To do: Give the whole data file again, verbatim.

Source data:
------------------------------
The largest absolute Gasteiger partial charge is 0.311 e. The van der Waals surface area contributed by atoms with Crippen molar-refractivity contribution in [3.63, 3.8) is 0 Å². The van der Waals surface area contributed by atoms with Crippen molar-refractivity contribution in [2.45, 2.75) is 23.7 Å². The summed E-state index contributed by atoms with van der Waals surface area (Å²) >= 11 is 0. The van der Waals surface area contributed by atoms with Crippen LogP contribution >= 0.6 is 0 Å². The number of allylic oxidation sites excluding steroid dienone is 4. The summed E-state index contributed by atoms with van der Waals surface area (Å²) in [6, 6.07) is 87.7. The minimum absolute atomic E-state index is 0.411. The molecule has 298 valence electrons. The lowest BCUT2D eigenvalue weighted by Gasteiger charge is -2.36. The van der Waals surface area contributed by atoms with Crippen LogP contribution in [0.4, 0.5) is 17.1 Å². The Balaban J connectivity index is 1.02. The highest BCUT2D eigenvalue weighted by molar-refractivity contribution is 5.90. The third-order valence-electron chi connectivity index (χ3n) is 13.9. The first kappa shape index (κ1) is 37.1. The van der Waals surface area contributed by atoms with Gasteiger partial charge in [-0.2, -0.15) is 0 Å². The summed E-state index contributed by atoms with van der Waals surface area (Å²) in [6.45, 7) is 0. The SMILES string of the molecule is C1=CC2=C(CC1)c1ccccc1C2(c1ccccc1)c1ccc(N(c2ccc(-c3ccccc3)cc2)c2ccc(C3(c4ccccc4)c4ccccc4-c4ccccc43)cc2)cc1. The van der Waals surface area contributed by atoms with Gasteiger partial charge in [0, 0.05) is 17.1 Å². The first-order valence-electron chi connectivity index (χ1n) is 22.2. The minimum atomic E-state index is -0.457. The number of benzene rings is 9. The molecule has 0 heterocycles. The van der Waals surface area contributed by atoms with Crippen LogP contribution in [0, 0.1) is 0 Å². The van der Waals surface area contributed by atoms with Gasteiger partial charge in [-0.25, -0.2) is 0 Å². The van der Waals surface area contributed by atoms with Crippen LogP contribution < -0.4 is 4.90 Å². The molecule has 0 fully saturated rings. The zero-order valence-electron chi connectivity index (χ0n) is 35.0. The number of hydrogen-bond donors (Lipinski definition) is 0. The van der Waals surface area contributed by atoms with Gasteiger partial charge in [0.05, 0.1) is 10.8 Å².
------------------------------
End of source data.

The largest absolute Gasteiger partial charge is 0.311 e. The van der Waals surface area contributed by atoms with Crippen molar-refractivity contribution in [3.63, 3.8) is 0 Å². The van der Waals surface area contributed by atoms with Crippen molar-refractivity contribution in [2.45, 2.75) is 23.7 Å². The summed E-state index contributed by atoms with van der Waals surface area (Å²) >= 11 is 0. The van der Waals surface area contributed by atoms with Crippen LogP contribution >= 0.6 is 0 Å². The number of allylic oxidation sites excluding steroid dienone is 4. The summed E-state index contributed by atoms with van der Waals surface area (Å²) in [6, 6.07) is 87.7. The minimum absolute atomic E-state index is 0.411. The molecule has 298 valence electrons. The lowest BCUT2D eigenvalue weighted by Gasteiger charge is -2.36. The van der Waals surface area contributed by atoms with Crippen LogP contribution in [0.4, 0.5) is 17.1 Å². The Balaban J connectivity index is 1.02. The highest BCUT2D eigenvalue weighted by molar-refractivity contribution is 5.90. The third-order valence-electron chi connectivity index (χ3n) is 13.9. The first kappa shape index (κ1) is 37.1. The van der Waals surface area contributed by atoms with Gasteiger partial charge in [-0.2, -0.15) is 0 Å². The summed E-state index contributed by atoms with van der Waals surface area (Å²) in [6.45, 7) is 0. The SMILES string of the molecule is C1=CC2=C(CC1)c1ccccc1C2(c1ccccc1)c1ccc(N(c2ccc(-c3ccccc3)cc2)c2ccc(C3(c4ccccc4)c4ccccc4-c4ccccc43)cc2)cc1. The van der Waals surface area contributed by atoms with Gasteiger partial charge in [0, 0.05) is 17.1 Å². The first-order valence-electron chi connectivity index (χ1n) is 22.2. The minimum atomic E-state index is -0.457. The number of benzene rings is 9. The molecule has 0 heterocycles. The van der Waals surface area contributed by atoms with Crippen LogP contribution in [0, 0.1) is 0 Å². The van der Waals surface area contributed by atoms with Gasteiger partial charge in [-0.25, -0.2) is 0 Å². The van der Waals surface area contributed by atoms with Crippen LogP contribution < -0.4 is 4.90 Å². The molecule has 0 fully saturated rings. The zero-order valence-electron chi connectivity index (χ0n) is 35.0. The number of hydrogen-bond donors (Lipinski definition) is 0. The van der Waals surface area contributed by atoms with Gasteiger partial charge in [0.05, 0.1) is 10.8 Å².